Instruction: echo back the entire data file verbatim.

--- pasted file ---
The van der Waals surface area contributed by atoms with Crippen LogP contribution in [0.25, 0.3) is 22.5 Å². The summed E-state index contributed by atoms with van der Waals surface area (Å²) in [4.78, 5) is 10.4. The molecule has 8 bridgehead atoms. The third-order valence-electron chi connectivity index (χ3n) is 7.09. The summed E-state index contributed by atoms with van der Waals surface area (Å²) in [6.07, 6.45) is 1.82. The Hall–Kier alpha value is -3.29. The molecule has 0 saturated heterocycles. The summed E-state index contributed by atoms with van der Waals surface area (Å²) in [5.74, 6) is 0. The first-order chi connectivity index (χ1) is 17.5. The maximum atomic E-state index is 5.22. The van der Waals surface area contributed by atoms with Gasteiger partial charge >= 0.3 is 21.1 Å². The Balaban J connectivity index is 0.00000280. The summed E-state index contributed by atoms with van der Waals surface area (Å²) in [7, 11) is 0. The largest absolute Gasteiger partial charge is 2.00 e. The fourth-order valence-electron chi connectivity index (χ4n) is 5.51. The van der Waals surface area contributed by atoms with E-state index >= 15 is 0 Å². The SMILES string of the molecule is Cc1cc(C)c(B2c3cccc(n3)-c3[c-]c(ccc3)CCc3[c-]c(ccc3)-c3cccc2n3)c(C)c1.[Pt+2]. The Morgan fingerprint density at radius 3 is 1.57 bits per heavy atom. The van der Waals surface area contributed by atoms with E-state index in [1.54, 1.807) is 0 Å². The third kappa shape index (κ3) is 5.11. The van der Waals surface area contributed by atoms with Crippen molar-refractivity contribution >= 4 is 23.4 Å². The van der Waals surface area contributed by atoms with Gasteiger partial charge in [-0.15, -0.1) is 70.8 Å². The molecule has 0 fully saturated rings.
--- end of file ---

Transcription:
The van der Waals surface area contributed by atoms with Crippen LogP contribution in [0.25, 0.3) is 22.5 Å². The summed E-state index contributed by atoms with van der Waals surface area (Å²) in [4.78, 5) is 10.4. The molecule has 8 bridgehead atoms. The third-order valence-electron chi connectivity index (χ3n) is 7.09. The summed E-state index contributed by atoms with van der Waals surface area (Å²) in [6.07, 6.45) is 1.82. The Hall–Kier alpha value is -3.29. The molecule has 0 saturated heterocycles. The summed E-state index contributed by atoms with van der Waals surface area (Å²) in [5.74, 6) is 0. The first-order chi connectivity index (χ1) is 17.5. The maximum atomic E-state index is 5.22. The van der Waals surface area contributed by atoms with Gasteiger partial charge >= 0.3 is 21.1 Å². The Balaban J connectivity index is 0.00000280. The summed E-state index contributed by atoms with van der Waals surface area (Å²) in [7, 11) is 0. The largest absolute Gasteiger partial charge is 2.00 e. The fourth-order valence-electron chi connectivity index (χ4n) is 5.51. The van der Waals surface area contributed by atoms with E-state index >= 15 is 0 Å². The SMILES string of the molecule is Cc1cc(C)c(B2c3cccc(n3)-c3[c-]c(ccc3)CCc3[c-]c(ccc3)-c3cccc2n3)c(C)c1.[Pt+2]. The Morgan fingerprint density at radius 3 is 1.57 bits per heavy atom. The van der Waals surface area contributed by atoms with E-state index in [1.54, 1.807) is 0 Å². The third kappa shape index (κ3) is 5.11. The van der Waals surface area contributed by atoms with Crippen molar-refractivity contribution >= 4 is 23.4 Å². The van der Waals surface area contributed by atoms with Gasteiger partial charge in [-0.15, -0.1) is 70.8 Å². The molecule has 0 fully saturated rings.